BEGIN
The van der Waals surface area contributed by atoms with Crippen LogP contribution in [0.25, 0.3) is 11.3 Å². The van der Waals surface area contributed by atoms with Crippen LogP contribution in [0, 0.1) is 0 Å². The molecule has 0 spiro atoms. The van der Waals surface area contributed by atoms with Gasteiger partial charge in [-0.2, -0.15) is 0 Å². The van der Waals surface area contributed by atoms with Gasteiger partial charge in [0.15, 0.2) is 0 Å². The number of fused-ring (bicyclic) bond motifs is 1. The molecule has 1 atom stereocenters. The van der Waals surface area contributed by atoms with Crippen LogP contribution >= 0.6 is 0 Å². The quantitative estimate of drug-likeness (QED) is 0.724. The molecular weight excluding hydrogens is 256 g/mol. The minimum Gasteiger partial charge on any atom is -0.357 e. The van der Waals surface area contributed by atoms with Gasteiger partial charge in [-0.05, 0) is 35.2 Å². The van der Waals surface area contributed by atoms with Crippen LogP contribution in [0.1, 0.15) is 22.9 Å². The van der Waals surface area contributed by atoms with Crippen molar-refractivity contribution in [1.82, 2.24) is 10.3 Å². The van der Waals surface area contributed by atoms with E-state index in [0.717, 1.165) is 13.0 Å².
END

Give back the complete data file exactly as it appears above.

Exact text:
The van der Waals surface area contributed by atoms with Crippen LogP contribution in [0.25, 0.3) is 11.3 Å². The van der Waals surface area contributed by atoms with Crippen LogP contribution in [0, 0.1) is 0 Å². The molecule has 0 spiro atoms. The van der Waals surface area contributed by atoms with Gasteiger partial charge in [-0.2, -0.15) is 0 Å². The van der Waals surface area contributed by atoms with Gasteiger partial charge in [0.15, 0.2) is 0 Å². The number of fused-ring (bicyclic) bond motifs is 1. The molecule has 1 atom stereocenters. The van der Waals surface area contributed by atoms with Crippen LogP contribution >= 0.6 is 0 Å². The quantitative estimate of drug-likeness (QED) is 0.724. The molecular weight excluding hydrogens is 256 g/mol. The minimum Gasteiger partial charge on any atom is -0.357 e. The van der Waals surface area contributed by atoms with Gasteiger partial charge in [-0.05, 0) is 35.2 Å². The van der Waals surface area contributed by atoms with Crippen LogP contribution in [0.1, 0.15) is 22.9 Å². The van der Waals surface area contributed by atoms with Crippen molar-refractivity contribution in [1.82, 2.24) is 10.3 Å². The van der Waals surface area contributed by atoms with E-state index in [0.717, 1.165) is 13.0 Å².